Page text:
Nigel Withell, who in 2000 was a police detective in Palmerston North, told the court he was asked to try to siphon petrol from Mr Lundy's car in 2001.

He used a 1.5m long piece of 12mm thick garden hose to try to siphon the petrol but found he could not get it into the tank as it was hampered by a spring-loaded flap.

He was only able to successfully siphon petrol after using a screwdriver to hold the flap in place - and that broke the flap.

There had been no damage to the petrol cap or flap before he started the test, Mr Withell said.

Detective Sergeant Murray Rei told the court there were only two reported petrol thefts near Mr Lundy's Petone motel between July 2000 and February 2001.

Mark Lundy's phone calls under spotlight

Cellphone records read to the court on Wednesday showed Mr Lundy tried to contact his wife, on various phones, at least six times on the morning of 30 August. The records also showed Mr Lundy did not use his cellphone between 12.37am and 8.54am on 30 August.

The court was on Tuesday told Mr Lundy tried to buy 44 hectares of land in the Hawke's Bay for $2 million to develop into a vineyard, and planned to raise the capital for the land and development through shares and mortgage bonds.

He needed to attract investments of at least $2.8 million within four months of the prospectus for the company, Winegrowers' Ltd, being launched; just $108,500 was committed and the plan fell over about the time his wife and daughter were killed.

Allan Clarke, a horticulture and viticulture specialist for more than 40 years, on Tuesday told the court he looked at the land for Mr Lundy and appraised it as being suitable for vineyard development.

His report was included in the prospectus - a document he did not see until a few months ago and which he described as being "short on detail" and having figures which were "quite rounded, almost as if they'd been taken from another prospectus".

He estimated it would have cost about $2.14 million to develop the vineyard, and that excluded such things as water reticulation and staffing.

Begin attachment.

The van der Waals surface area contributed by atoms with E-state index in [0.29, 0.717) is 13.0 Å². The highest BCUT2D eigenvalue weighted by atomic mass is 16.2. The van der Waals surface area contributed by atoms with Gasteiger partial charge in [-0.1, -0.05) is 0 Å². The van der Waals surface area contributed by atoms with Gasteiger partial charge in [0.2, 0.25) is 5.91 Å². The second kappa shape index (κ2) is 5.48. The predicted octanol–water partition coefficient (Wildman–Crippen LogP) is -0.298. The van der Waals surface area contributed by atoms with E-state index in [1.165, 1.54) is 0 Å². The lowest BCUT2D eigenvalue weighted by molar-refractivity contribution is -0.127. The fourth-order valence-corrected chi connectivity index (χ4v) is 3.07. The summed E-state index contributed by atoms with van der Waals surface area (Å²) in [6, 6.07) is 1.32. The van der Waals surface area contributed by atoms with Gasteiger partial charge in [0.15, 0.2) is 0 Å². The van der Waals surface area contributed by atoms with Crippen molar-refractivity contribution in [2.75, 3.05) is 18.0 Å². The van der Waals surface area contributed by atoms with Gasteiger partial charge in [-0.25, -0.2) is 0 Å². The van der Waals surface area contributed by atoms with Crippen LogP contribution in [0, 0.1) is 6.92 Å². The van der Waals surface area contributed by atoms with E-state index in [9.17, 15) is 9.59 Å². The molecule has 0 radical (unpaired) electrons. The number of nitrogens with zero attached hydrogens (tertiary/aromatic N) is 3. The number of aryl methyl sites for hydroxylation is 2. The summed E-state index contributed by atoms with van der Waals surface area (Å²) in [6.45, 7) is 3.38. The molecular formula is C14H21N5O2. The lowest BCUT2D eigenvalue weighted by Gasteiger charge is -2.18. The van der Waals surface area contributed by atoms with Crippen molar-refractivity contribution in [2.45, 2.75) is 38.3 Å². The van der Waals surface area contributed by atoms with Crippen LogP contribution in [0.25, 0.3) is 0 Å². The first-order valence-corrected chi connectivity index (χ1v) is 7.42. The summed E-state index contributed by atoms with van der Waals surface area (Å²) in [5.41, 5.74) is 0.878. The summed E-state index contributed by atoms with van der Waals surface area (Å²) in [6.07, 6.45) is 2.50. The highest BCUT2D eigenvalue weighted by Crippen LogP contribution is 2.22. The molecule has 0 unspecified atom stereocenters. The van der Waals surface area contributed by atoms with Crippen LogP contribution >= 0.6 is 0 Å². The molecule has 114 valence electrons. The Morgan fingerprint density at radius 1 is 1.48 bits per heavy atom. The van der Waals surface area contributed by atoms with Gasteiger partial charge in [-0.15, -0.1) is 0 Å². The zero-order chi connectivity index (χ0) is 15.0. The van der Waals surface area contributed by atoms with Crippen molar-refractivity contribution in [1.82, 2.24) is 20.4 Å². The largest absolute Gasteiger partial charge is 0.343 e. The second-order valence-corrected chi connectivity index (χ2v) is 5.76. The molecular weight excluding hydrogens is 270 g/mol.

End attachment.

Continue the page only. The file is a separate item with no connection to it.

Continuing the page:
He also said a manager would need to be on site from day one, at a cost of about $60,000 a year; Mr Lundy had told people he would be earning $80,000 a year managing the vineyard from afar, and that it would take only a few hours a week.

Mr Clarke said he recommended the land to American buyers after the sale to Mr Lundy fell through, and that they developed it into Paritua Vineyards.

However, they lost the vineyard during the 2008 recession and it was now owned by Chinese interests.

Police forensic accountant Reginald Murphy on Tuesday gave detailed evidence of the Lundys' financial position at the time of the deaths, including their personal finances, those of their kitchen sink distribution company Marchris Enterprises and the proposed vineyard venture, Winegrowers Ltd.

Asked whether they were solvent as at 29 August 2000, Mr Murphy said: "Probably not".

He said Marchris Enterprises had, for some time, traded on the goodwill of its principal creditor and the bank and "without that support, no, it wouldn't have been viable".

Winegrowers Ltd had nothing, Mr Murphy said.

"In fact, if anything it had a liability with the Inland Revenue."

* Clarification - For the avoidance of doubt, please note that Radio New Zealand reporter Sharon Lundy is no relation to Mark Lundy.